Every so often I'm asked how life insurance companies invest their assets. The concern centers around the safety of life insurance companies relative to what the typical consumer knows about banks and investment firms.
Can life insurance companies actually be trusted with your hard earned savings?
Banks have FDIC insurance. What do life insurance companies in comparison have to protect the assets and benefits promised to policy owners?
Let's start with the headline question:
How do life insurance companies invest?
You can see from the graph above from the annual report of an A rated life insurance company that 76.9% of this company's portfolio of assets is held in Cash, Short-Term and Investment Grade Bonds. Less than 1% is dedicated to Common Stock.
In other words, life insurance companies do not bet the farm on speculative assets and once they invest in debt maturities like corporate bonds, they do not buy and sell. Life insurance companies collect interest and then recoup the original principal. Rinse and repeat. Boring but safe.
Also, quite effective given the performance history of life insurance companies in the United States through the Great Depression and too many to count economic crisis that have imperiled the savings of Americans held with bank and investment firms in comparison.
Furthermore, there are additional levels of safety to know and appreciate about the life insurance industry.
First, all life insurance companies are regulated at the state level (sometimes by multiple states) and audited by independent credit agencies to ensure they maintain 100% solvency at all times. Industry average is 105% solvency meaning life insurance companies maintain more assets than liabilities at all times.
In comparison, the fractional reserve banking industry can lend the money you keep on deposit 10x over. This is the reason traditional banks have FDIC to “insure” customer deposits and no such government entity exists for the life insurance industry. Simply put, each life insurance company is 100% solvent at all times.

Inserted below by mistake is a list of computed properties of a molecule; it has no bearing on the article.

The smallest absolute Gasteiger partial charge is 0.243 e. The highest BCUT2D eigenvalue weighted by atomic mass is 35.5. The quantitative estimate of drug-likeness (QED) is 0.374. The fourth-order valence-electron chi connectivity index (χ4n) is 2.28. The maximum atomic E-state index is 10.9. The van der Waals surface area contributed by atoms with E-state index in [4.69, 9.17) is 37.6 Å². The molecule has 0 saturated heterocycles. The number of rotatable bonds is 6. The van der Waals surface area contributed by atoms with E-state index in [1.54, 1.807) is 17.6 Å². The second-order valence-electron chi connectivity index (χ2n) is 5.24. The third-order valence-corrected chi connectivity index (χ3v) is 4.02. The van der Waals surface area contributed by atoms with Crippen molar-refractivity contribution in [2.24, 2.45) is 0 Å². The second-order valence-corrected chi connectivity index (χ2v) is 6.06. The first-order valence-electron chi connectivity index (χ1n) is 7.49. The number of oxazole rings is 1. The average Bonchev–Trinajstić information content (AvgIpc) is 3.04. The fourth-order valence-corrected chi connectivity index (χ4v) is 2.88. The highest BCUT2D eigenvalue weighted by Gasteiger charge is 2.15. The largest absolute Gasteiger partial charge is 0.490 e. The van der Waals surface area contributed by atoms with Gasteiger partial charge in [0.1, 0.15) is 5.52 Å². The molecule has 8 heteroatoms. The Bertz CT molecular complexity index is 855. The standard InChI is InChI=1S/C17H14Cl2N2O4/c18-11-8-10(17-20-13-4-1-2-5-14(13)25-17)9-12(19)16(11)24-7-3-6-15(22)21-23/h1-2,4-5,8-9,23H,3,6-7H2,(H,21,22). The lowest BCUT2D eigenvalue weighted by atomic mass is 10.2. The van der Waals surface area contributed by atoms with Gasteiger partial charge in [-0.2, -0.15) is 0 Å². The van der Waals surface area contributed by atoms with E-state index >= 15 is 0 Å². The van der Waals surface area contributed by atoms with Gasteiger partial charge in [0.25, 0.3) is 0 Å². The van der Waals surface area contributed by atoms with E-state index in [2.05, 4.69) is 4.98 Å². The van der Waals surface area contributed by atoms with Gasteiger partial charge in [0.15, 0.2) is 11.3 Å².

By the way, did you know FDIC insures over $10 trillion dollars in bank deposits with barely $100 billion dollars in assets? It doesn’t inspire confidence but that’s government planning for you...
Additional levels of safety exist. Since all life insurance companies are regulated at the state level, if a life insurance company falls below 100% solvency, the state can take over and run the company until 100% solvency returns.
In the rare case where a life insurance company cannot return to 100% solvency, other life insurance companies have historically taken over trouble companies by buying the book of business to ensure policy holders remain whole and contracts are honored. This is done to ensure promises to policyholders are kept. The life insurance industry operates based on trust and the industry knows there would be no reason to buy a life insurance policy if the public did not have trust in the system.
Finally, there is a last safety net. If no insurance company steps in to buy the book of business of a troubled life insurance company, there does exist a safety net provided by each state varying between $100,000 to $300,000 per policy.
In summary, due to the strict solvency regulation imposed on the industry and safety nets provided by the industry. policy owners have the peace of mind knowing their hard earned savings held in an annuity or permanent cash value life insurance policy is safe in the hands of the most disciplined and trusted industry in the world.
How do I know this? Even banks park up to 25% of their reserves with life insurance companies.
My advice: Do as the banks do, not what they advise you to do.
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